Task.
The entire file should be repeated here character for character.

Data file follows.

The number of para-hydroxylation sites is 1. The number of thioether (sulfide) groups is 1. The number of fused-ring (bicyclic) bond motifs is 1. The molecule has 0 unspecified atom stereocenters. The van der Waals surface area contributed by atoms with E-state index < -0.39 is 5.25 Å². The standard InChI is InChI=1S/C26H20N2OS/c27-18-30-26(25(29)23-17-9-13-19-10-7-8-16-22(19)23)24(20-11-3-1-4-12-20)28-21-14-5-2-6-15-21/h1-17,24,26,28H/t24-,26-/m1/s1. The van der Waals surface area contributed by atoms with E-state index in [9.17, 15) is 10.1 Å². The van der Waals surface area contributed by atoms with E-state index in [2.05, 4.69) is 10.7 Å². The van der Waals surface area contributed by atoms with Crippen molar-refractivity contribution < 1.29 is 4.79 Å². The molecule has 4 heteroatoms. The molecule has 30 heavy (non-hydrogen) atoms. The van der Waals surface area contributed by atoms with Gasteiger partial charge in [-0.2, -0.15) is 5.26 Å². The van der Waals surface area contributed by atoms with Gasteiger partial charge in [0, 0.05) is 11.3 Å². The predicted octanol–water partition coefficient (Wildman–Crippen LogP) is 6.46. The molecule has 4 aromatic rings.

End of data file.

The number of para-hydroxylation sites is 1. The number of thioether (sulfide) groups is 1. The number of fused-ring (bicyclic) bond motifs is 1. The molecule has 0 unspecified atom stereocenters. The van der Waals surface area contributed by atoms with E-state index < -0.39 is 5.25 Å². The standard InChI is InChI=1S/C26H20N2OS/c27-18-30-26(25(29)23-17-9-13-19-10-7-8-16-22(19)23)24(20-11-3-1-4-12-20)28-21-14-5-2-6-15-21/h1-17,24,26,28H/t24-,26-/m1/s1. The van der Waals surface area contributed by atoms with E-state index in [9.17, 15) is 10.1 Å². The van der Waals surface area contributed by atoms with E-state index in [2.05, 4.69) is 10.7 Å². The van der Waals surface area contributed by atoms with Crippen molar-refractivity contribution < 1.29 is 4.79 Å². The molecule has 4 heteroatoms. The molecule has 30 heavy (non-hydrogen) atoms. The van der Waals surface area contributed by atoms with Gasteiger partial charge in [-0.2, -0.15) is 5.26 Å². The van der Waals surface area contributed by atoms with Gasteiger partial charge in [0, 0.05) is 11.3 Å². The predicted octanol–water partition coefficient (Wildman–Crippen LogP) is 6.46. The molecule has 4 aromatic rings.